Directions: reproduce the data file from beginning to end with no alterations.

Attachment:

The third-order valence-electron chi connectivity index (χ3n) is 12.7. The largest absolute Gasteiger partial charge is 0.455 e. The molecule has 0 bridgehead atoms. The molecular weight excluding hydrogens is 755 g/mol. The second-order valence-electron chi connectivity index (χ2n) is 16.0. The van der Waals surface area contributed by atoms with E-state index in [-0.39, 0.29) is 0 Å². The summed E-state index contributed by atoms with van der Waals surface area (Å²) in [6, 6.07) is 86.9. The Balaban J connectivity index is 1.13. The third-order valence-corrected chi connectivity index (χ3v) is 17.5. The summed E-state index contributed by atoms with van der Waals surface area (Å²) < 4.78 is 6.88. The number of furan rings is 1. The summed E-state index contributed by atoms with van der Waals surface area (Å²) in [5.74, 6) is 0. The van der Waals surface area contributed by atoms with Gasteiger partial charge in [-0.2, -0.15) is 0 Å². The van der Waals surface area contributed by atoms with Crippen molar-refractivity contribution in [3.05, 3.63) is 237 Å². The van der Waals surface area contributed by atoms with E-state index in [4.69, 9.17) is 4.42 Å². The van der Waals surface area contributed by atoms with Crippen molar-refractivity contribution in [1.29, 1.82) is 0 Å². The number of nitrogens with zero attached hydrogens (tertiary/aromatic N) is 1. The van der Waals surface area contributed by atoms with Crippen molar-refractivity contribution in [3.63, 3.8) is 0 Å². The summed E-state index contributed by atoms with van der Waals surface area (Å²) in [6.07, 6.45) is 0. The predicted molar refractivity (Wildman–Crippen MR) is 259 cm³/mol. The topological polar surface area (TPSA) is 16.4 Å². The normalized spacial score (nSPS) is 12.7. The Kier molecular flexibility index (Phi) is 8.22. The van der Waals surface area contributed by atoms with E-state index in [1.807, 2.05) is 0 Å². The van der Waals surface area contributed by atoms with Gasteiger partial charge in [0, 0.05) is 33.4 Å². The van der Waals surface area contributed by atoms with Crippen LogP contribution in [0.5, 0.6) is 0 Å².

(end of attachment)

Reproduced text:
The third-order valence-electron chi connectivity index (χ3n) is 12.7. The largest absolute Gasteiger partial charge is 0.455 e. The molecule has 0 bridgehead atoms. The molecular weight excluding hydrogens is 755 g/mol. The second-order valence-electron chi connectivity index (χ2n) is 16.0. The van der Waals surface area contributed by atoms with E-state index in [-0.39, 0.29) is 0 Å². The summed E-state index contributed by atoms with van der Waals surface area (Å²) in [6, 6.07) is 86.9. The Balaban J connectivity index is 1.13. The third-order valence-corrected chi connectivity index (χ3v) is 17.5. The summed E-state index contributed by atoms with van der Waals surface area (Å²) < 4.78 is 6.88. The number of furan rings is 1. The summed E-state index contributed by atoms with van der Waals surface area (Å²) in [5.74, 6) is 0. The van der Waals surface area contributed by atoms with Gasteiger partial charge in [-0.2, -0.15) is 0 Å². The van der Waals surface area contributed by atoms with Crippen molar-refractivity contribution in [3.05, 3.63) is 237 Å². The van der Waals surface area contributed by atoms with E-state index in [4.69, 9.17) is 4.42 Å². The van der Waals surface area contributed by atoms with Crippen molar-refractivity contribution in [1.29, 1.82) is 0 Å². The number of nitrogens with zero attached hydrogens (tertiary/aromatic N) is 1. The van der Waals surface area contributed by atoms with Crippen molar-refractivity contribution in [3.63, 3.8) is 0 Å². The summed E-state index contributed by atoms with van der Waals surface area (Å²) in [6.07, 6.45) is 0. The predicted molar refractivity (Wildman–Crippen MR) is 259 cm³/mol. The topological polar surface area (TPSA) is 16.4 Å². The normalized spacial score (nSPS) is 12.7. The Kier molecular flexibility index (Phi) is 8.22. The van der Waals surface area contributed by atoms with E-state index in [1.807, 2.05) is 0 Å². The van der Waals surface area contributed by atoms with Gasteiger partial charge in [0, 0.05) is 33.4 Å². The van der Waals surface area contributed by atoms with Crippen LogP contribution in [0.5, 0.6) is 0 Å².